Midwinter was only a week ago, but so much of it is still fresh in my mind. Not just all the ballyhoos and love bombs, but all the really important work the YALSA Board did during the conference.
First, over the next few weeks I’ll be making appointments. Lots of appointments to lots of awesome new taskforces. Just like our Teen Space Guidelines, we’re looking for some ace teen librarians to help YALSA create some Programming Guidelines to help members and non-members alike ramp up, fundraise or create some library programs for teens. We’re also looking for some help from the membership to help evaluate two of our largest projects: Teen Read Week and Teen Tech Week. Not only are we looking to analyze how we’re doing with these projects, but we’re also looking for fresh ideas to try. Interested in volunteering? All you need to do is complete this form! And drop me a note if you have any questions!
The Board also had a meaty discussion around a possible name change for our association. First, we talked about how people inside and outside of YALSA think about our association. What do they assume the term “young adult” means? Does it mean ages twelve and up? Does it mean younger adults, as in college students? When describing library services for youth aged twelve to eighteen, is the word “teen” a better fit than “young adult?” Or “youth,” for that matter? If we’re trying to connect with larger world of teen services outside libraries (and I just used the word “teen”), what’s the best way to position ourselves–both philosophically and visibly–to help the rest of the world understand what we do and why we do it? It’s all good stuff, and we’re not the only division of the American Library Association who’s looking to rebrand itself with a new name and new marketing.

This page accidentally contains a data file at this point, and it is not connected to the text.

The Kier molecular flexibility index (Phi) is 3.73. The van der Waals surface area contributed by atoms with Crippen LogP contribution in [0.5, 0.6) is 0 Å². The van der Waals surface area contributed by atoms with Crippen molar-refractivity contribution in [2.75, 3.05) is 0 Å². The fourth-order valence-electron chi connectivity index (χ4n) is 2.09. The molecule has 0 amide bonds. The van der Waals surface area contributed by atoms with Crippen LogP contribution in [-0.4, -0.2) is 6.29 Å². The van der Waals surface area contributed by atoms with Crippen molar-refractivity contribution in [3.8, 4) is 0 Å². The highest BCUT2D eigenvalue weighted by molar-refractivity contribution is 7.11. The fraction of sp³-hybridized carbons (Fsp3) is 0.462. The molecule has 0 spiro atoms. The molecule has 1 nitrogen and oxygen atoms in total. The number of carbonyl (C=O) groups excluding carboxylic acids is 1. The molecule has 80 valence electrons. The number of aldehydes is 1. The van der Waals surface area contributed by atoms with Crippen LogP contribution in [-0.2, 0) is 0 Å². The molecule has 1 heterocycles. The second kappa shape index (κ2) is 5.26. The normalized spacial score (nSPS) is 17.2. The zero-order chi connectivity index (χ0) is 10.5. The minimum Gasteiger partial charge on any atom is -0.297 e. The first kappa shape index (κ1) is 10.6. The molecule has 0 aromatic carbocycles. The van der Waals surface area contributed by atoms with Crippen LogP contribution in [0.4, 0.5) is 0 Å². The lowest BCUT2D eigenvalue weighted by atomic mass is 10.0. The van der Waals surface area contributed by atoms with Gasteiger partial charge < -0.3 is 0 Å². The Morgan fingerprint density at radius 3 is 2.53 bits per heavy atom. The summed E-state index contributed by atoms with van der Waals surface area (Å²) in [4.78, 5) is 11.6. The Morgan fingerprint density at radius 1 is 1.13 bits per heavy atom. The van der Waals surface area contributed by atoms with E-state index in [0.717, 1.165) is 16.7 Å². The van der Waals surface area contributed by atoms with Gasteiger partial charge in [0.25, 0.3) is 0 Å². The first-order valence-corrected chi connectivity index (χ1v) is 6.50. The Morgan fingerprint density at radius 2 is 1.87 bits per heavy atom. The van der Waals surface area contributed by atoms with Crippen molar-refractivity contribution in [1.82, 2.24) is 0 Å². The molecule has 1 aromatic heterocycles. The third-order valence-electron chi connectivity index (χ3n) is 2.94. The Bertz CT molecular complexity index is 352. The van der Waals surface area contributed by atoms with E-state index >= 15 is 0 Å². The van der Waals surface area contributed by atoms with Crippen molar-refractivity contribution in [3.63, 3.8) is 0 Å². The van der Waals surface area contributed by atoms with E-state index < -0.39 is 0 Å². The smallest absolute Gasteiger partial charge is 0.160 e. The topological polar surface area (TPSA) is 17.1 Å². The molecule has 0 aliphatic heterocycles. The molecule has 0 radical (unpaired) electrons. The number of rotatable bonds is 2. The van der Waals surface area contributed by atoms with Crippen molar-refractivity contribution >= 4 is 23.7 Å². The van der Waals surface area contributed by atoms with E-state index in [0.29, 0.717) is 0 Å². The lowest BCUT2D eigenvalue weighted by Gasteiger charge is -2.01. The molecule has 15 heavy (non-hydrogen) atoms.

One of the most important and eye-opening discussions the board had last week was around the goals of our Strategic Plan, namely the Capacity Building goal. We know that YALSA needs to build capacity in order to keep the association dynamic, nimble and forward-thinking. But what exactly does capacity building mean? It doesn’t necessarily mean we should take on a whole bunch of new projects, but rather, in the words of Board Member Chris Shoemaker, it means that we should be “trimming the bonsai,” so to speak. In other words, how can we take a thoughtful look at all of our activities, analyze which ones are the most vital and which ones have less impact? Then, how can we either let the ones with less impact go completely (or make them take up less time) so we can then focus on bigger, better, cooler stuff? The Midwinter agenda was chock full of capacity building agenda items, and the board did make some tough decisions to help YALSA move forward into the 21st Century.
Over the next couple of weeks, you’ll be hearing lots more about what we did over Midwinter: the future of the YA Lit Symposium, the amazing Forum on Teen Services in Libraries, The Road Trip Reboot and some recent changes to our bylaws that you’ll be voting on this spring. Stay tuned!